Members of Congress organized a hearing inside the occupied building. HEW sent a low-level bureaucrat to the meeting who argued that the regulations should enshrine “separate but equal” protections for people with disabilities.

At the hearing, Judy confronted the bureaucrat, and many others discussed their personal experiences of social exclusion. The testimony was formidable and lasted five hours. In fact, at one point, the overwhelmed HEW bureaucrat ran and locked himself in a room down the hall. Representative Phillip Burton (D-Calif.) forced him to return to the hearing.

The congressional hearing, however, could not persuade HEW’s Secretary Joseph Califano to even meet with the protestors. As a result, Judy and a cohort of protestors brought the fight to Washington, D.C., where they held vigils for multiple nights outside of Califano’s house and visited President Carter at church. Both Califano and President Carter escaped through back doors to avoid the protestors.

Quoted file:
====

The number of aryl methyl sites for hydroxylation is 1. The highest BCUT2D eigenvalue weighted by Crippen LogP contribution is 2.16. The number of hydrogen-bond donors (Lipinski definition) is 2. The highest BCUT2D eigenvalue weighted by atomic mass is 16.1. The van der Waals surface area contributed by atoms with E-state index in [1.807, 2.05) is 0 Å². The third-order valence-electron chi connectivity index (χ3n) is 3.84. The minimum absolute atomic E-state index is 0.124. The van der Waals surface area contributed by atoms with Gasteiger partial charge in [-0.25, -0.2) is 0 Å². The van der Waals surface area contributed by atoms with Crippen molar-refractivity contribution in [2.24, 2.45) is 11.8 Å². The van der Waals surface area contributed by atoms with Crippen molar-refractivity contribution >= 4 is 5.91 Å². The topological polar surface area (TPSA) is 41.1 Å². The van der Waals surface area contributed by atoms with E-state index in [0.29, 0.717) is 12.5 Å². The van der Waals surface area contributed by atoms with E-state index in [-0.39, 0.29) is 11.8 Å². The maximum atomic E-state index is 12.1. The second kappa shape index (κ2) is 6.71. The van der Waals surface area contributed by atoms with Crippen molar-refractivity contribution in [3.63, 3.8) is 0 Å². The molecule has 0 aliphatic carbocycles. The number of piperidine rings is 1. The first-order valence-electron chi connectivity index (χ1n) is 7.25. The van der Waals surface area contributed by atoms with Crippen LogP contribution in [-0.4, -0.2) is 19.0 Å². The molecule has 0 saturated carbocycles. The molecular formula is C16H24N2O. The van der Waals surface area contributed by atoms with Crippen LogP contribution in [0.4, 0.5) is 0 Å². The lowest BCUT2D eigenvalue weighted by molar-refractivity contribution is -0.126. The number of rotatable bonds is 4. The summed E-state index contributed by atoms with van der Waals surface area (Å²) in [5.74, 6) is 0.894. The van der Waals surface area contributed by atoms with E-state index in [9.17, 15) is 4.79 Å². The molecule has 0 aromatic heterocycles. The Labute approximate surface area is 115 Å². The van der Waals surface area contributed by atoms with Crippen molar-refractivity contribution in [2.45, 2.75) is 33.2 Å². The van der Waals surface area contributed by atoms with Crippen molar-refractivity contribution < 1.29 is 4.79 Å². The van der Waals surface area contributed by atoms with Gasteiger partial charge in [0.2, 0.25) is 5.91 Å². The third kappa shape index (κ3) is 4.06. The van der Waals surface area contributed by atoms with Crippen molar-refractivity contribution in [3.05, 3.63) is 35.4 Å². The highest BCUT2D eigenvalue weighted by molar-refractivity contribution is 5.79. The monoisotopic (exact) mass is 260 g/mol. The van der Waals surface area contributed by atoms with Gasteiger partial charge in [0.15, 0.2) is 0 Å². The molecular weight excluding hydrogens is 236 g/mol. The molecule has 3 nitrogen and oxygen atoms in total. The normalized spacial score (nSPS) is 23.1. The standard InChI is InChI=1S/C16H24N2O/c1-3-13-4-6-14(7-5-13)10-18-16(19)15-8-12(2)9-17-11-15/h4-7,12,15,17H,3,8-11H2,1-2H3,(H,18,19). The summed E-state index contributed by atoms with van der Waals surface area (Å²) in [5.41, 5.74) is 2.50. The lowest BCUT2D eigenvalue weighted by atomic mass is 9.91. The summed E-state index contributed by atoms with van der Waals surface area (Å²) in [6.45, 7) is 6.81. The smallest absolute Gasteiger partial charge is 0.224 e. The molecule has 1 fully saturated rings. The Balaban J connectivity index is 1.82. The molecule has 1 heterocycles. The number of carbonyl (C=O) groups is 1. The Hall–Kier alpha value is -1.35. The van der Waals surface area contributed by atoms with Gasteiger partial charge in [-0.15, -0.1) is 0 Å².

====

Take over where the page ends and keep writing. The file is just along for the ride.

Then, on April 28, 24 days into the sit-in, Califano signed the regulations. Protestors left HEW’s San Francisco office on April 30 victorious.

In my own research, I argue that the Section 504 sit-ins constituted what Engin Isin and Greg M. Nielsen call “acts of citizenship.” Acts of citizenship are moments where people rupture the status quo. They are moments where people change paradigms, establish rights, and create new political possibilities.

The Section 504 sit-ins were a moment where disabled people defined citizenship for themselves, as opposed to allowing governing institutions to define it for them. Participants developed solidarity, practiced mutual assistance and active listening, and built a self-governing community. Some say people who were involved “never completely left the building.” And that was in large part due to the tenacious organizing strategies of Judy Heumann, Kitty Cone, and others.